Former Unaoil executive sentenced for paying bribes to win $1.7bn worth of contracts
8 October, 2020 | News Releases
Basil Al Jarah has today been sentenced to three years and four months’ imprisonment for paying in excess of $17m in bribes to dishonestly secure approximately $1.7bn worth of contracts in post-occupation Iraq.
Al Jarah, Unaoil’s former Iraq partner, conspired with others to pay millions of dollars in bribes to public officials at the South Oil Company and Iraqi Ministry of Oil. These bribes secured contracts for Unaoil and its clients to construct oil pipelines, offshore mooring buoys in the Persian Gulf, and other infrastructure projects, collectively worth just over $1.7bn. These contracts formed part of the Iraqi Ministry of Oil’s ‘Master Plan’ to rebuild its oil export capacity and revitalise the Iraqi economy after years of war and occupation.
Director of the Serious Fraud Office Lisa Osofsky said:
“Al Jarah and his co-conspirators’ machinations, driven by greed and heartless avarice, compromised the fairness of the bidding process and ultimately drove up the price a war-torn country had to pay for essential infrastructural upgrades, earning Unaoil and its clients vast profits in the process.
“This was a classic case of corruption, where powerful men took advantage of the desperation and vulnerability of others to line their own pockets. I’m proud that the SFO could bring these men to justice.”
Al Jarah pleaded guilty to five offences of conspiracy to give corrupt payments in July 2019 in relation to two projects; one to install three mooring buoys and one to construct two oil pipelines. Co-conspirators on the mooring buoys bribery, Stephen Whiteley and Ziad Akle, were found guilty of one and two counts, respectively, of conspiracy to give corrupt payments in July 2020. Akle was sentenced to five years’ imprisonment and Whiteley to three years’ imprisonment by HHJ Beddoe in July 2020. A further individual, Paul Bond, faces retrial in January 2021.
At his sentencing hearing on 8 October 2020 Al Jarah asked for further offences to be taken into consideration in relation to two other projects: one to install an oil platform and one to install a third oil pipeline.
Notes to editors:
- Basil Al Jarah (01/06/49), who was Unaoil’s Iraq partner, pleaded guilty to five offences of conspiracy to give corrupt payments, contrary to section (1) of the Criminal Law Act 1977 and contrary to section 1 of the Prevention of Corruption Act 1906 on 15 July 2019. See the press release here.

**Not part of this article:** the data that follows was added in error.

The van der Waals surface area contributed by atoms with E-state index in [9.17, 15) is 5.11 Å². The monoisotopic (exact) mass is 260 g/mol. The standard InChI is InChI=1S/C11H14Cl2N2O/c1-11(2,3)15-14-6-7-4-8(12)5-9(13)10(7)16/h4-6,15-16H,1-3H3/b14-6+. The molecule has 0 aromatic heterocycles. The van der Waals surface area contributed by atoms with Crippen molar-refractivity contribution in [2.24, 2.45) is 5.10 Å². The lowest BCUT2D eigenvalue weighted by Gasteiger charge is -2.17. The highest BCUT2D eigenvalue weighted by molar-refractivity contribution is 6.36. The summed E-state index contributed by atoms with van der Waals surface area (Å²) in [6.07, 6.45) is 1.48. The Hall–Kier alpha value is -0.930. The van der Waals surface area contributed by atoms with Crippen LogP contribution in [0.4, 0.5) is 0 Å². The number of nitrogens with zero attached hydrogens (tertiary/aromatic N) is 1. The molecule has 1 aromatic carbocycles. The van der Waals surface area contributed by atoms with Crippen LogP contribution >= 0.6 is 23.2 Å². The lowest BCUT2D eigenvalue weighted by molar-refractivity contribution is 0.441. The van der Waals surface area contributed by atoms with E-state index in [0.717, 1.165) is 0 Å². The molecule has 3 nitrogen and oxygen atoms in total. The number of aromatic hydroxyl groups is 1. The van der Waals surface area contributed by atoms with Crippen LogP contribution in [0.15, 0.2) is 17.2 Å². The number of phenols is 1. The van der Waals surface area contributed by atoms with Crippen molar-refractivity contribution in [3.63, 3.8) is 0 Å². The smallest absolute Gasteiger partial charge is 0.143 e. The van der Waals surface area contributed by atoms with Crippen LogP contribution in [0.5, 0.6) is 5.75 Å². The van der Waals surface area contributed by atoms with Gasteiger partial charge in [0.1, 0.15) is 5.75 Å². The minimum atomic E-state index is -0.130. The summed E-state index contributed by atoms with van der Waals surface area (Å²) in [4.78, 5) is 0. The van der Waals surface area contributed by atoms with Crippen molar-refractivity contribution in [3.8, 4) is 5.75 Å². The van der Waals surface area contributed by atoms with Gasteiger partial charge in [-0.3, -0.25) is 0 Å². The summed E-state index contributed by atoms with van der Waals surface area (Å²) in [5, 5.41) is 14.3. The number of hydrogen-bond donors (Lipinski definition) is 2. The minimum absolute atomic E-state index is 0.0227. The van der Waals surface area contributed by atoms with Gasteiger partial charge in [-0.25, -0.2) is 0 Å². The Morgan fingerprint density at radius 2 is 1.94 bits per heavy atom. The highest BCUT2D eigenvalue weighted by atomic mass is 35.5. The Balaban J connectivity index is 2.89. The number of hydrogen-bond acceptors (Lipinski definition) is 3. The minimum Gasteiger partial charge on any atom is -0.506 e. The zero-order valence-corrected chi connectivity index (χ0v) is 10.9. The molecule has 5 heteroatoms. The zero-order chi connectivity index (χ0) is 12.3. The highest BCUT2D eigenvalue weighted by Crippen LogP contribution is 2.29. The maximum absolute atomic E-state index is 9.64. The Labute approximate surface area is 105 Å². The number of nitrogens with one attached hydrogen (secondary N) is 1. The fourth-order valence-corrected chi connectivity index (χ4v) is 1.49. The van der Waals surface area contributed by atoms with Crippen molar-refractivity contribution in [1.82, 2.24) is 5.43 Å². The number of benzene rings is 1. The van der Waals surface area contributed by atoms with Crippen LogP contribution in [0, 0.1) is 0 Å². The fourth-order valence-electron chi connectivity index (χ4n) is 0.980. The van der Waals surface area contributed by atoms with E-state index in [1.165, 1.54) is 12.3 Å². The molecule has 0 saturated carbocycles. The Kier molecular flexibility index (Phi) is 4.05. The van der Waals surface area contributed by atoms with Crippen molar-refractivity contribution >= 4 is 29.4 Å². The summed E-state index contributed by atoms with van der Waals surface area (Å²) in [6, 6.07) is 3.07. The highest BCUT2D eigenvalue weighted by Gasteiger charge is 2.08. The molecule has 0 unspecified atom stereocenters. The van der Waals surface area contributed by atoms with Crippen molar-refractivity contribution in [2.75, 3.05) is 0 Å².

- Stephen Whiteley (04/07/1955), former Vice President at SBM Offshore and Unaoil’s territory manager for Iraq, was found guilty in July 2020 of one offence of conspiracy to give corrupt payments, contrary to section (1) of the Criminal Law Act 1977 and contrary to section 1 of the Prevention of Corruption Act 1906. He was sentenced to 3 years’ imprisonment on 30 July 2020. See the press release here.
- Ziad Akle (02/03/1975), who was Unaoil’s territory manager for Iraq, was found guilty in July 2020 of two offences of conspiracy to give corrupt payments, contrary to section (1) of the Criminal Law Act 1977 and contrary to section 1 of the Prevention of Corruption Act 1906. He was sentenced to five years’ imprisonment on each count, to be served concurrently, on 23 July 2020. See the press release here.
- The SFO opened its investigation on 22 March 2016 and the trial began on 20 January 2020 at Southwark Crown Court. The trial was adjourned on 17 March due to the coronavirus pandemic, but resumed at the Old Bailey before the jury on 13 May following social distancing guidelines. The SFO announced the verdicts of the jury on 13 July 2020. You can read the press release here.
- The jury was unable to reach a verdict on a third defendant in the trial, Paul Bond. He will be retried at Southwark Crown Court on 18 January 2021.
- Counsel for the prosecution: Michael Brompton QC, Gillian Jones QC, Faras Baloch and Thomas Daniel
- Counsel for Al Jarah: Alexander Cameron QC and Patrick Hill
- The judge is HHJ Beddoe.
- More information can be found here.
- This case remains active and the Strict Liability Rule in the Contempt of Court Act 1981 applies.